Honda drivers typically have dozens of grid position penalties each weekend.

Honda engines are neither fast nor reliable.

But yes, let's continue to believe that others are cheating their way to the top.


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PostPosted: Tue Sep 05, 2017 4:28 pm 
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mikeyg123 wrote:
Put very simply the more engine manufacturers there are the less power each one has. If there are ten engine manufacturers and two threaten to pull out unless they get their way then the FIA can so go ahead, so what. If there are three and two threaten to pull out then the FIA has to bed to their will.


Ilmor + Cosworth + Porsche = better F1.


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PostPosted: Tue Sep 05, 2017 4:32 pm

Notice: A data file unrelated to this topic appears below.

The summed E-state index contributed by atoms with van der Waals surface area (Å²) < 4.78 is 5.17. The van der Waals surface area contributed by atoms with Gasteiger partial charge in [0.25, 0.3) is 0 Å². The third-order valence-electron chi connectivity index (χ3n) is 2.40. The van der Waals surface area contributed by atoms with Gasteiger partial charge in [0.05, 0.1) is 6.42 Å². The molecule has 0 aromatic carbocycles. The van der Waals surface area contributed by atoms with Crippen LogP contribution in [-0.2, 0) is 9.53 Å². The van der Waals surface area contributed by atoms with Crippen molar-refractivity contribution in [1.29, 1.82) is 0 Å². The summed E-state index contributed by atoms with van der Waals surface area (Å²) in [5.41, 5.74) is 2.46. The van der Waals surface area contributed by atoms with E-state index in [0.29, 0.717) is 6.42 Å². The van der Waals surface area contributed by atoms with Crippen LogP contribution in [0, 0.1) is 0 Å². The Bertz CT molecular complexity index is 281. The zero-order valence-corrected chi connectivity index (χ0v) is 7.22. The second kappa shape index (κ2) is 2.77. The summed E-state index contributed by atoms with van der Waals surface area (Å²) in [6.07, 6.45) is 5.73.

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Herb Tarlik wrote:
mikeyg123 wrote:
Put very simply the more engine manufacturers there are the less power each one has. If there are ten engine manufacturers and two threaten to pull out unless they get their way then the FIA can so go ahead, so what. If there are three and two threaten to pull out then the FIA has to bed to their will.


Ilmor + Cosworth + Porsche = better F1.

Uh... you forgot one

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PostPosted: Tue Sep 05, 2017 4:47 pm 
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Porsche themselves have finally dipped a toe in today, saying that they have interest in the probably next engine regs in 2021. That said, before Honda, Porsche are probably responsible for the biggest fail of an engine that had promise before it was run.

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PostPosted: Tue Sep 05, 2017 4:54 pm 
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mcdo wrote:
Herb Tarlik wrote:
mikeyg123 wrote: